Flowing into Arunachal Pradesh, Assam, and later into Bangladesh, the Brahmaputra originates in China’s Tibet. Since a while, New Delhi is worried about Chinese dam construction on rivers originating in China and flowing down into the sub-continent. Raising the issue last year at the 5th India-China strategic dialogue, India expressed its reservations over the new water infrastructure.
Denying plans to divert rivers originating from its territory, Wang Dehua, a hydrological expert from the Shanghai Institute for International Studies, had said that Beijing had always sought to be a good neighbor and that, “The more dams that are built, the more downstream countries benefit.”
Nevertheless, with its extensive network of hydropower dams tapping the sources of 10 major rivers flowing into 11 countries, China has clout and it has the control on ‘Asia’s water tap.’ In recent years, Beijing has completed three dams on the source of India’s Brahmaputra which originates in China as the Yarlung Zangbo.
Representing a third of the global population together, India and China both have access only to a tenth of the world water reserves and have no water-sharing system. In the long-term perspective, water issues have become a bigger threat in South Asia than long-standing territorial disputes like Tibet or Kashmir. Having no water treaty with Beijing, India is much more likely to face such a conflict with China than with Pakistan.
Beijing only provides New Delhi water flow charts as per an Expert Level Mechanism (ELM) settled between both the powers in 2013. Considering China’s sensitivity over Tibet, there seem to be poor chances of any settlement. All three countries are facing looming water shortages and China already has a shortfall of usable water resources by 2.3 % domestically.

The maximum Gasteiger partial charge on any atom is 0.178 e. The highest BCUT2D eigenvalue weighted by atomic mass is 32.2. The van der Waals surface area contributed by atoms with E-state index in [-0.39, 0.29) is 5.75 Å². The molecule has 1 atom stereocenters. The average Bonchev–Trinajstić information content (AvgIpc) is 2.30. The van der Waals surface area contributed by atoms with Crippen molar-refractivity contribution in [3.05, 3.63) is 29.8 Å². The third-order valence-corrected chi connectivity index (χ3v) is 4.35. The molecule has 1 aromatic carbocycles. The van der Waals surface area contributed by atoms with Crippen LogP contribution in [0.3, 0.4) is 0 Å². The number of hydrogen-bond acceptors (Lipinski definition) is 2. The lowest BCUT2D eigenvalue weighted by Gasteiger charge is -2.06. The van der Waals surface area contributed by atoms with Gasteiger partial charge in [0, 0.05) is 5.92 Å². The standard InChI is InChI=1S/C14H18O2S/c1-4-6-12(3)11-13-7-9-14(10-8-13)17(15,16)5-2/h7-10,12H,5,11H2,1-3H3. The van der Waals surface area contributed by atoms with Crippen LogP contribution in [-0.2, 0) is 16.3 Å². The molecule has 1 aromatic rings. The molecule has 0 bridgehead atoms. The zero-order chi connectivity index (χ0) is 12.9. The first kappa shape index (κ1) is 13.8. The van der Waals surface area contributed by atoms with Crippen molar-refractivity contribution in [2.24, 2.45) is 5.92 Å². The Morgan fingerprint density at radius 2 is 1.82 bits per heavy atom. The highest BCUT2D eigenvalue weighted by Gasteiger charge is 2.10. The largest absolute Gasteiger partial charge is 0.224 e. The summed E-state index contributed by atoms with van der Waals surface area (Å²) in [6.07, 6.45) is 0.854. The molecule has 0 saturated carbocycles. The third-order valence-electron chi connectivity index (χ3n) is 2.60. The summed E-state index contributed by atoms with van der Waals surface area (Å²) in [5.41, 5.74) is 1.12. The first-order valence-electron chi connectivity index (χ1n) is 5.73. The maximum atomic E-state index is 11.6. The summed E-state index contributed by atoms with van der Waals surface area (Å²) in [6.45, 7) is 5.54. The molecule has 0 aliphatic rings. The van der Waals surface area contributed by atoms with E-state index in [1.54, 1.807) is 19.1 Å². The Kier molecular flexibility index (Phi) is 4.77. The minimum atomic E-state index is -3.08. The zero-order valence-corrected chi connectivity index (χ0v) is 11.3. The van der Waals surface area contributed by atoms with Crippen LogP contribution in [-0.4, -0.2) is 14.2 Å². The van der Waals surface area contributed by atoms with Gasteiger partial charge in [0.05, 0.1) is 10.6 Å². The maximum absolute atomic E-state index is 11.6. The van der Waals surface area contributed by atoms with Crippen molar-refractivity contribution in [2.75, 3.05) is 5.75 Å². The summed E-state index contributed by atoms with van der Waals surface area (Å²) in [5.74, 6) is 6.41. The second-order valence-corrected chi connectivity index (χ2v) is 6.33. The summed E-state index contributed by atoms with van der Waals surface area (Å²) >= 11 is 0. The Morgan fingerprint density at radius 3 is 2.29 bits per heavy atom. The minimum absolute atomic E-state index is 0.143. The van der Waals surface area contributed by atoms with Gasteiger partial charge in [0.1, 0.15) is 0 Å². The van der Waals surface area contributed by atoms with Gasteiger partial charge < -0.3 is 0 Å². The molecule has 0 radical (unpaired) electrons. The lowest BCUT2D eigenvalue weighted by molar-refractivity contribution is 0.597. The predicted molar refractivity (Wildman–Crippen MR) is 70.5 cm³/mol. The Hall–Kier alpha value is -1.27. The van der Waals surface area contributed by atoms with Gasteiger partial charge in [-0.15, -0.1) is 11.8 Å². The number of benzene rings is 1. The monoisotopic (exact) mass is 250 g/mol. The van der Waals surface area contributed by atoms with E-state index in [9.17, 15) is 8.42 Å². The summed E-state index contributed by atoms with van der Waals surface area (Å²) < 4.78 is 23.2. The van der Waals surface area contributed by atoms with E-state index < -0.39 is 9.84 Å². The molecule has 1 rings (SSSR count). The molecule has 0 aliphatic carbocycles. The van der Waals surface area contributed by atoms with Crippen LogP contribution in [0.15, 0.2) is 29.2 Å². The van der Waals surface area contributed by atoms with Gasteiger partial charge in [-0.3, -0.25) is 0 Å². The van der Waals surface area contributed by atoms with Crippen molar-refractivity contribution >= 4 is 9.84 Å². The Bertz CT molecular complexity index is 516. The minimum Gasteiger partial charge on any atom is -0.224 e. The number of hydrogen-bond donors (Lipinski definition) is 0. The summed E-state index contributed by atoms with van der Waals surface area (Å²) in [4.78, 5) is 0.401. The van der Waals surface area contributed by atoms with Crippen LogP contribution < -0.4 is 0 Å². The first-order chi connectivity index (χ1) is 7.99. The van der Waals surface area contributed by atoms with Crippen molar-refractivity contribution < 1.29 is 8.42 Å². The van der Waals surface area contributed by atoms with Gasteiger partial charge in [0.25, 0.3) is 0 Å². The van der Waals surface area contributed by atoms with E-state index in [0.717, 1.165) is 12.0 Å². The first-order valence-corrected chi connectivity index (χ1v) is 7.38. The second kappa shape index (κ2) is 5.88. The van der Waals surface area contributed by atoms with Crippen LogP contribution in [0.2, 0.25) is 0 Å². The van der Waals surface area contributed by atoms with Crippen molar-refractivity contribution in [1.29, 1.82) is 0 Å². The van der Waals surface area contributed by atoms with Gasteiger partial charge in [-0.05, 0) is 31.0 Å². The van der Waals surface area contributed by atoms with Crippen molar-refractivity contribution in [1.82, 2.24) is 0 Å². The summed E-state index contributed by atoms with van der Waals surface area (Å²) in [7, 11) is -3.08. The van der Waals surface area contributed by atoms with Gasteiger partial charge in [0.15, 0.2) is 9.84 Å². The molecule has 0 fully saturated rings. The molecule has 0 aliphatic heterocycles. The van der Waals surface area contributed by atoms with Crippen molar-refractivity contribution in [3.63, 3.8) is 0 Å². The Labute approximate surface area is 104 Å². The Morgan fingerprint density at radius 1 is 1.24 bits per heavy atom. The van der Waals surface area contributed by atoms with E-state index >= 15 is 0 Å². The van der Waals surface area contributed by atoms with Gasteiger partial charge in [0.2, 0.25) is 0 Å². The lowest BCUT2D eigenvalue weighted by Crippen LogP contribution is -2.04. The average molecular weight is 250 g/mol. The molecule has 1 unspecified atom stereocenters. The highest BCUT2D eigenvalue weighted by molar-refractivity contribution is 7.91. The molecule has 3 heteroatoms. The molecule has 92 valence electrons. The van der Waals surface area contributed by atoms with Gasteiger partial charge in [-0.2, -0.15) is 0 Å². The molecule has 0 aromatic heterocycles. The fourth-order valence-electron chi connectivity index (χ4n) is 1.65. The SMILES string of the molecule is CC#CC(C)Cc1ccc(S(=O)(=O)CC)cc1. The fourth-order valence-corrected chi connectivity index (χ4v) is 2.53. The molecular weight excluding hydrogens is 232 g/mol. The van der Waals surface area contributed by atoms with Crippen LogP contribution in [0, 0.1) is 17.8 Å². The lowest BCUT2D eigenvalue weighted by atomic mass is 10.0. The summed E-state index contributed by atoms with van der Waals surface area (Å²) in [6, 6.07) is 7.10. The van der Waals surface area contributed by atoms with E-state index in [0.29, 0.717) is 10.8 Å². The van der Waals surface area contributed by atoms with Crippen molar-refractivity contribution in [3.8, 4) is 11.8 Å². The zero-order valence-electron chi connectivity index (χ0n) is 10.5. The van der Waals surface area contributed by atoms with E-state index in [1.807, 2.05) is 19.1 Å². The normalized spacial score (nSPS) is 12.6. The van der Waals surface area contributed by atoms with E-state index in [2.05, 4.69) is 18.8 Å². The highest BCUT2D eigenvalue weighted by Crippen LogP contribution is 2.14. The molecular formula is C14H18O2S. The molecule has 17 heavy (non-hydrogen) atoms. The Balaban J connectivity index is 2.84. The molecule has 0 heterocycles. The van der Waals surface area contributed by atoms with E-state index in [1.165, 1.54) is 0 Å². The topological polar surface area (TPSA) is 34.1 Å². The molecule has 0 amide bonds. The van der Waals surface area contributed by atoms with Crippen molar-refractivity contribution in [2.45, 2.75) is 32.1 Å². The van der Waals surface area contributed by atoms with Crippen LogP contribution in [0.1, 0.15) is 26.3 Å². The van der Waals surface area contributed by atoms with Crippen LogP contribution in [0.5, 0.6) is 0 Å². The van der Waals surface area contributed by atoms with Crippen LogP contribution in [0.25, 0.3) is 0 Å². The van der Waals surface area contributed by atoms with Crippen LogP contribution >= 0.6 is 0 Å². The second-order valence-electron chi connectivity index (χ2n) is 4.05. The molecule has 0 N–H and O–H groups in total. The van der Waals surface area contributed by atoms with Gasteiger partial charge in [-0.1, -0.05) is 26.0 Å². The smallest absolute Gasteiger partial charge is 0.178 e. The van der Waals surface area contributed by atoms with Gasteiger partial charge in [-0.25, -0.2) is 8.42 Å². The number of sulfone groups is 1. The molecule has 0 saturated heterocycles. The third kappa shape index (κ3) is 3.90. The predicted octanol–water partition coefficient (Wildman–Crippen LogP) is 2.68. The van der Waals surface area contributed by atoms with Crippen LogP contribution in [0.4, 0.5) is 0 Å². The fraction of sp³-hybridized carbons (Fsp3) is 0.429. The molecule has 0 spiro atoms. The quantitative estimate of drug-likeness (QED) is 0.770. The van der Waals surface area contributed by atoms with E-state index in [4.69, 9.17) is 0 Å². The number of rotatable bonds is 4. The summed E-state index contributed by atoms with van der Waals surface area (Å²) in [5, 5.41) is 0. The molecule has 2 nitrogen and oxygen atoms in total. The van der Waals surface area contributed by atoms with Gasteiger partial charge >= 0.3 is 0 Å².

Projected to become “water-stressed” by 2025 and “water-scarce” by 2050, 22 of 32 main Indian cities face a daily water deficit while Pakistan’s largest city Karachi has an ongoing water problem it has not been able to resolve. Any interruption in water supply can also be a major crisis for Pakistan as according to the Asian Development Bank (ADB) “Pakistan’s storage capacity is limited to a 30-day supply, well below the recommended 1,000 days for countries with a similar climate.”
In recent years, Pakistan and China have also become partners in the China-Pakistan Economic Corridor, the flagship corridor of the Belt and Road Initiative and happen to be working together on hydroelectric projects right now. Hypothetically, any water blockade against Pakistan could result in a similar cessation of water supplies from Chinese headwaters for India.
Therefore, New Delhi and Beijing should settle for a water management mechanism that suits them both on an urgent footing while the IWT continues between India and Pakistan. Having survived major wars between India and Pakistan, the treaty remains an exemplary bilateral water mechanism. Any attempts to revoke it should be prevented as water wars do not guarantee a water supply in the long term. Continuing with the IWT not only helps India set a good example for China as a responsible upstream riparian, it can set the way for more hydrological co-operation and prevent any tri-party water conflict.